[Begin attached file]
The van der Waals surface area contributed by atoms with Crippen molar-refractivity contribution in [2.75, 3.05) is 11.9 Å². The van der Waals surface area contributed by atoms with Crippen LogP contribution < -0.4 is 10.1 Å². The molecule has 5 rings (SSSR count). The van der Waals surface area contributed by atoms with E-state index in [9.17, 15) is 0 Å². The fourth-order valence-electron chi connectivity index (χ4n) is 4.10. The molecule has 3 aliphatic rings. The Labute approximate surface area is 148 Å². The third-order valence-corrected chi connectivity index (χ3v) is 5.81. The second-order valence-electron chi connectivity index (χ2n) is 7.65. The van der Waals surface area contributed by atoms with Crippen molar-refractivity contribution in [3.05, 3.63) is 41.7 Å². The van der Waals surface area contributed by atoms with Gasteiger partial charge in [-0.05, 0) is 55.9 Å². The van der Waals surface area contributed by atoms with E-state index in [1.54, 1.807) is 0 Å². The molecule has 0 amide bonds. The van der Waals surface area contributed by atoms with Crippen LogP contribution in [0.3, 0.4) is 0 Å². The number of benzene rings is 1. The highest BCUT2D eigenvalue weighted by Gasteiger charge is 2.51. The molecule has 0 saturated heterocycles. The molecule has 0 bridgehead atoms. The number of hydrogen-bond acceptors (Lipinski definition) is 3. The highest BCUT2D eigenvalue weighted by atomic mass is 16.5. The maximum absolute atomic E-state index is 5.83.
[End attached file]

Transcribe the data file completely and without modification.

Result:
The van der Waals surface area contributed by atoms with Crippen molar-refractivity contribution in [2.75, 3.05) is 11.9 Å². The van der Waals surface area contributed by atoms with Crippen LogP contribution < -0.4 is 10.1 Å². The molecule has 5 rings (SSSR count). The van der Waals surface area contributed by atoms with E-state index in [9.17, 15) is 0 Å². The fourth-order valence-electron chi connectivity index (χ4n) is 4.10. The molecule has 3 aliphatic rings. The Labute approximate surface area is 148 Å². The third-order valence-corrected chi connectivity index (χ3v) is 5.81. The second-order valence-electron chi connectivity index (χ2n) is 7.65. The van der Waals surface area contributed by atoms with Crippen molar-refractivity contribution in [3.05, 3.63) is 41.7 Å². The van der Waals surface area contributed by atoms with Gasteiger partial charge in [-0.05, 0) is 55.9 Å². The van der Waals surface area contributed by atoms with E-state index in [1.54, 1.807) is 0 Å². The molecule has 0 amide bonds. The van der Waals surface area contributed by atoms with Crippen LogP contribution in [0.3, 0.4) is 0 Å². The number of benzene rings is 1. The highest BCUT2D eigenvalue weighted by Gasteiger charge is 2.51. The molecule has 0 saturated heterocycles. The molecule has 0 bridgehead atoms. The number of hydrogen-bond acceptors (Lipinski definition) is 3. The highest BCUT2D eigenvalue weighted by atomic mass is 16.5. The maximum absolute atomic E-state index is 5.83.